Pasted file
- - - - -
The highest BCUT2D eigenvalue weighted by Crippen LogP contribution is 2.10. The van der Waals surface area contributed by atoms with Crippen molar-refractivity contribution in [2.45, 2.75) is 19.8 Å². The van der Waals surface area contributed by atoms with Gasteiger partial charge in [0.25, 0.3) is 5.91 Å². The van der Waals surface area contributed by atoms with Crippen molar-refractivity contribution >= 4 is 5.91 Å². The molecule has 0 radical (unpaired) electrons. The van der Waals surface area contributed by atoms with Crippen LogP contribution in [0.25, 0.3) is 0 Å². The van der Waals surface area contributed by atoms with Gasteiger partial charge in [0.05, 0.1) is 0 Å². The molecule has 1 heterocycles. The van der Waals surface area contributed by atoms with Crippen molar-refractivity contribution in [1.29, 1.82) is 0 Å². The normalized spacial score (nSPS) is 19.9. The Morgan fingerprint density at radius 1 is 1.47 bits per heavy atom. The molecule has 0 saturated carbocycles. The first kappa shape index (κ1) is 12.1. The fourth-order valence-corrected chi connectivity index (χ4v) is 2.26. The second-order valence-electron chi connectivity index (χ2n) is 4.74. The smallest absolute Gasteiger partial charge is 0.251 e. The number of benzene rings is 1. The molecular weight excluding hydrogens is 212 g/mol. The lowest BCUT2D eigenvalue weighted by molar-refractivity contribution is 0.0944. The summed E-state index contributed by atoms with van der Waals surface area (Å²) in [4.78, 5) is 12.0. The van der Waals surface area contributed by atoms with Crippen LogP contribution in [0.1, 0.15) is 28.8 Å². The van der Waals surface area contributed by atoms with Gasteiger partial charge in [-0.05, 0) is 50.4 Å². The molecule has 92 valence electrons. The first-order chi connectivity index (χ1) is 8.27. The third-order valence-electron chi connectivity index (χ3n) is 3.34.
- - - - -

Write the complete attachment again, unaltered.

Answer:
The highest BCUT2D eigenvalue weighted by Crippen LogP contribution is 2.10. The van der Waals surface area contributed by atoms with Crippen molar-refractivity contribution in [2.45, 2.75) is 19.8 Å². The van der Waals surface area contributed by atoms with Gasteiger partial charge in [0.25, 0.3) is 5.91 Å². The van der Waals surface area contributed by atoms with Crippen molar-refractivity contribution >= 4 is 5.91 Å². The molecule has 0 radical (unpaired) electrons. The van der Waals surface area contributed by atoms with Crippen LogP contribution in [0.25, 0.3) is 0 Å². The van der Waals surface area contributed by atoms with Gasteiger partial charge in [0.05, 0.1) is 0 Å². The molecule has 1 heterocycles. The van der Waals surface area contributed by atoms with Crippen molar-refractivity contribution in [1.29, 1.82) is 0 Å². The normalized spacial score (nSPS) is 19.9. The Morgan fingerprint density at radius 1 is 1.47 bits per heavy atom. The molecule has 0 saturated carbocycles. The first kappa shape index (κ1) is 12.1. The fourth-order valence-corrected chi connectivity index (χ4v) is 2.26. The second-order valence-electron chi connectivity index (χ2n) is 4.74. The smallest absolute Gasteiger partial charge is 0.251 e. The number of benzene rings is 1. The molecular weight excluding hydrogens is 212 g/mol. The lowest BCUT2D eigenvalue weighted by molar-refractivity contribution is 0.0944. The summed E-state index contributed by atoms with van der Waals surface area (Å²) in [4.78, 5) is 12.0. The van der Waals surface area contributed by atoms with Crippen LogP contribution in [0.1, 0.15) is 28.8 Å². The van der Waals surface area contributed by atoms with Gasteiger partial charge in [-0.05, 0) is 50.4 Å². The molecule has 92 valence electrons. The first-order chi connectivity index (χ1) is 8.27. The third-order valence-electron chi connectivity index (χ3n) is 3.34.